This book was put on my radar when I was looking for books to read for an LGBTQ readathon earlier in the year. Sarah Gailey is a non-binary author from San Francisco so that's a double whammy. I get to broaden my reading horizons AND I get to read a local(ish) author. 

River of Teeth is set in an alternate United States in Louisiana in the late 1800s. In 1850 President James Buchanan approved the import hippopotamus into the states for the purpose of a new meat source. Decades later, in a lawless Louisiana, the hippos have run wild and a man named Winslow Houndstooth has been hired to help clear them out. 

Read a book in a genre that you've always wanted to read more of.

Ariel by Sylvia Plath  or  The Poet X by Elizabeth Acevedo

Thanks to my wife for this picture. She took it for her own blog and Instagram.

Ariel is a book of poetry and I don't read much poetry so that should be self explanatory. The Poet X is a YA novel told in verse, which can be counted as poetry as well.

This one is up in the air and it all depends on how many of these books I can knock out in one day. Ariel is on this list just in case I'm falling behind. It's 105 pages of poetry so it'll be a super fast read. The copy I'm going to read isn't the copy feature in the picture above. Turns out, Plath's husband was a huge asshole and edited the book, taking out poems that made him look bad and rearranged them to give the book an overall happy feeling. The newer, non-edited version is on hold at the library and will be the edition I read. 

The Poet X by Elizabeth Acevedo is a story told in verse about a young woman from Harlem named Xiomara and how she discovers slam poetry as an outlet for her feelings and as a way to understand her mom's religion. I really want to read this so if I can't get around to it for the readathon, I'll read it just for fun.

Read a book that takes place on a different continent than where you live.

The Bookshop by Penelope Fitzgerald.

If I only saved Clap When You Land by Elizabeth Acevedo I could have done two books by her for this readathon. Instead I decided on The Bookshop, a book that has been on my TBR since it was made into a movie in 2018. I've owned the book for a while too but never got around to it. So I figured why not?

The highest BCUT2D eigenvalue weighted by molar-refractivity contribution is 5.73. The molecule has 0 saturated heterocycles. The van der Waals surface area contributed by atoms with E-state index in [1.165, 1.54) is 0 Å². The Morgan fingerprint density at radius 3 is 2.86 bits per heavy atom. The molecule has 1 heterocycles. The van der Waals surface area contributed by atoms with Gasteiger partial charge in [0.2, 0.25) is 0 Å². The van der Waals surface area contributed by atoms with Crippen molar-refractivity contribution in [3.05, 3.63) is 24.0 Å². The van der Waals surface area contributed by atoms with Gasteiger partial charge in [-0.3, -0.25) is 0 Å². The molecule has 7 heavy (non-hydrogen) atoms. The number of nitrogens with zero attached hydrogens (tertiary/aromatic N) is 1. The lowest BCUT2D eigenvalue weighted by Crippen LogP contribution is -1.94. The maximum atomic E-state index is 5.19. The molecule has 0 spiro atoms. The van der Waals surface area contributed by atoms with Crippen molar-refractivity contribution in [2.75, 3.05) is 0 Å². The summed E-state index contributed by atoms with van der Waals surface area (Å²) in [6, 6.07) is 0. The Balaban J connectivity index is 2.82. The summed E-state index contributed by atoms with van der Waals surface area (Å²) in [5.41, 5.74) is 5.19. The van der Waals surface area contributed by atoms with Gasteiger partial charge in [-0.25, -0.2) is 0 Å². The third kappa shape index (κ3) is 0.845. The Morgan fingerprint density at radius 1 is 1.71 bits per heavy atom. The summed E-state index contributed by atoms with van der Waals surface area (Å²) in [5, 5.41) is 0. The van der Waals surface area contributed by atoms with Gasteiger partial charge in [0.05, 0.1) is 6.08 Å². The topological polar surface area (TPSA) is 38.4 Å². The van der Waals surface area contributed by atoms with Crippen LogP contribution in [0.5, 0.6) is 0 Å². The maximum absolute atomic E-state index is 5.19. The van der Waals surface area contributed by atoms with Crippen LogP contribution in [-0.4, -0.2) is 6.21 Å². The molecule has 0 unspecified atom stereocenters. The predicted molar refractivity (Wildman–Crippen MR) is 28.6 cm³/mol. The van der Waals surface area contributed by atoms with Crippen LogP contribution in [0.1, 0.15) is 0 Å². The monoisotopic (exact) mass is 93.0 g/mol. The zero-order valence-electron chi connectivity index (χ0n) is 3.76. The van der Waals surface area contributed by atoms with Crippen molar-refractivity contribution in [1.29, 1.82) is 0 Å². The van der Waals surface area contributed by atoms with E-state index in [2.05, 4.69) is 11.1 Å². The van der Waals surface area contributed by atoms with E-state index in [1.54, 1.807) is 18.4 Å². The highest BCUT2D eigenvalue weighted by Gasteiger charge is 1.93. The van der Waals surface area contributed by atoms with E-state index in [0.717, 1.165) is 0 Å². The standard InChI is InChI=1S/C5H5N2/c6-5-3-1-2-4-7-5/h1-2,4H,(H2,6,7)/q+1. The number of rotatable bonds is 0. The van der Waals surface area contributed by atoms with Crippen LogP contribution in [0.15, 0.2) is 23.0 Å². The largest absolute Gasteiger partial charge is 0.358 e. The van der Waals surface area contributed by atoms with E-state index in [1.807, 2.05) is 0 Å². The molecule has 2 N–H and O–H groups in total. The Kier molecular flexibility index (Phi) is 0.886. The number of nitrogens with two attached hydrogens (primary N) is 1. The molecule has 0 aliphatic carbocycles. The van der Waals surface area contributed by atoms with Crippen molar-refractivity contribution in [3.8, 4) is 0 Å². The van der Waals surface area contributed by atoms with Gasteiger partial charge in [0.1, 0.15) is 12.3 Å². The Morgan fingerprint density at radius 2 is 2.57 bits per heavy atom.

The Bookshop follows Florence, a woman who moves to a small town in England and opens a bookshop. She finds that the small town isn't fully open to a book store and must deal with a group of locals who want nothing more than for her to fail, but she has an ally in the form of an old recluse.

So there we have it. That's my TBR for The Reading Rush. It's what I hope to read but I'm going to be honest with myself and say that what's on my TBR may not be what I actually end up reading. Maybe I blow through three books in one day and choose a different and longer book for a prompt. Maybe I'll hit a poorly timed reading slump and only do a few books but try my best to double count them. Or maybe, just maybe, I'll stick to my TBR exactly. Only time will tell.

Paper Girls by Brian K. Vaughan | Comic Review

Sunday 12 July 2020

I was already familiar with Brian K Vaughan's work since I had read Y: The Last Man and the first five volumes of Saga. But when my friend Figbar was moving away and was getting rid of some of his stuff, he gave me a bunch of comics and in that stash I found Paper Girls. A 30 issue series that's a quick and very fun read. Here's my review.

I love comics, but it's easy for me to get burnt out. Especially with Marvel and DC. There are just a million crossovers and huge events that mean you have to buy issues from series you never bought before. And if you don't do that, you tend to get lost. Also, there's the constant question of what is currently in cannon and what isn't. That's what I like about publishers like Image, IDW, and Boom (to name a few). They tend to have series that don't go on forever and even if they're long running series, they tend to not have a million crossovers. I know that the 30 issues of Paper Girls is it. As far as I know there isn't a sequel or any spin offs. I still have the entire Final Crisis/ Blackest Night/Brightest Day run with every single issue, but that takes up a whole short box of comics. So instead of diving into that hubbub, why not tackle a short but thoroughly enjoyable series?